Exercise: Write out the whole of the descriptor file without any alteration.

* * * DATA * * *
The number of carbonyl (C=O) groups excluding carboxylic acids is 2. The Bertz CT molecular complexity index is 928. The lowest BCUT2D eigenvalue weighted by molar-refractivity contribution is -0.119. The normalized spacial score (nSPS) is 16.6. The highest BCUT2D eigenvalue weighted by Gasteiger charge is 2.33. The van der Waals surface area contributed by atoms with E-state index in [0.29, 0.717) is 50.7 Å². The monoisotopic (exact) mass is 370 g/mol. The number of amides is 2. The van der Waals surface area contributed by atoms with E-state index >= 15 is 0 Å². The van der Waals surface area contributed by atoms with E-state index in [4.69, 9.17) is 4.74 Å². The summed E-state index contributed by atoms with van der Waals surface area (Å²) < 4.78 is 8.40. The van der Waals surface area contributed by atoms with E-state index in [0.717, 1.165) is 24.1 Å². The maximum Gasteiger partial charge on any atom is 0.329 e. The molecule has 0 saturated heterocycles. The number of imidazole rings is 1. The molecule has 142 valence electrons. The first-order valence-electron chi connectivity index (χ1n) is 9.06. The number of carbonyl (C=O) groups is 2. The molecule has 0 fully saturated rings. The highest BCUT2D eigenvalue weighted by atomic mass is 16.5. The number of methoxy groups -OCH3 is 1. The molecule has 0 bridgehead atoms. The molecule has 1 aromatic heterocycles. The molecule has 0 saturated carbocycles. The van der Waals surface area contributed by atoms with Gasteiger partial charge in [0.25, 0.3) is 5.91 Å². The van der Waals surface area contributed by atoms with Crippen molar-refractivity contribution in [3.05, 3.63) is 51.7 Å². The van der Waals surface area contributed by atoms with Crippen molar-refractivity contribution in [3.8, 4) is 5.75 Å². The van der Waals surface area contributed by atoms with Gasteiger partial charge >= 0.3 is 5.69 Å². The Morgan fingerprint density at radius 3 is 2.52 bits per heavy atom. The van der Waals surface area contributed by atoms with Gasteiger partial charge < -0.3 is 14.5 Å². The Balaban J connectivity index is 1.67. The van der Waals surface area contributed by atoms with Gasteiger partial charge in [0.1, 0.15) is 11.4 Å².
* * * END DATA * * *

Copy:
The number of carbonyl (C=O) groups excluding carboxylic acids is 2. The Bertz CT molecular complexity index is 928. The lowest BCUT2D eigenvalue weighted by molar-refractivity contribution is -0.119. The normalized spacial score (nSPS) is 16.6. The highest BCUT2D eigenvalue weighted by Gasteiger charge is 2.33. The van der Waals surface area contributed by atoms with E-state index in [0.29, 0.717) is 50.7 Å². The monoisotopic (exact) mass is 370 g/mol. The number of amides is 2. The van der Waals surface area contributed by atoms with E-state index >= 15 is 0 Å². The van der Waals surface area contributed by atoms with E-state index in [4.69, 9.17) is 4.74 Å². The summed E-state index contributed by atoms with van der Waals surface area (Å²) < 4.78 is 8.40. The van der Waals surface area contributed by atoms with E-state index in [0.717, 1.165) is 24.1 Å². The maximum Gasteiger partial charge on any atom is 0.329 e. The molecule has 0 saturated heterocycles. The number of imidazole rings is 1. The molecule has 142 valence electrons. The first-order valence-electron chi connectivity index (χ1n) is 9.06. The number of carbonyl (C=O) groups is 2. The molecule has 0 fully saturated rings. The highest BCUT2D eigenvalue weighted by atomic mass is 16.5. The number of methoxy groups -OCH3 is 1. The molecule has 0 bridgehead atoms. The molecule has 1 aromatic heterocycles. The molecule has 0 saturated carbocycles. The van der Waals surface area contributed by atoms with Gasteiger partial charge in [0.25, 0.3) is 5.91 Å². The van der Waals surface area contributed by atoms with Crippen molar-refractivity contribution in [3.05, 3.63) is 51.7 Å². The van der Waals surface area contributed by atoms with Crippen molar-refractivity contribution in [3.8, 4) is 5.75 Å². The van der Waals surface area contributed by atoms with Gasteiger partial charge >= 0.3 is 5.69 Å². The Morgan fingerprint density at radius 3 is 2.52 bits per heavy atom. The van der Waals surface area contributed by atoms with Gasteiger partial charge < -0.3 is 14.5 Å². The Balaban J connectivity index is 1.67. The van der Waals surface area contributed by atoms with Gasteiger partial charge in [0.1, 0.15) is 11.4 Å².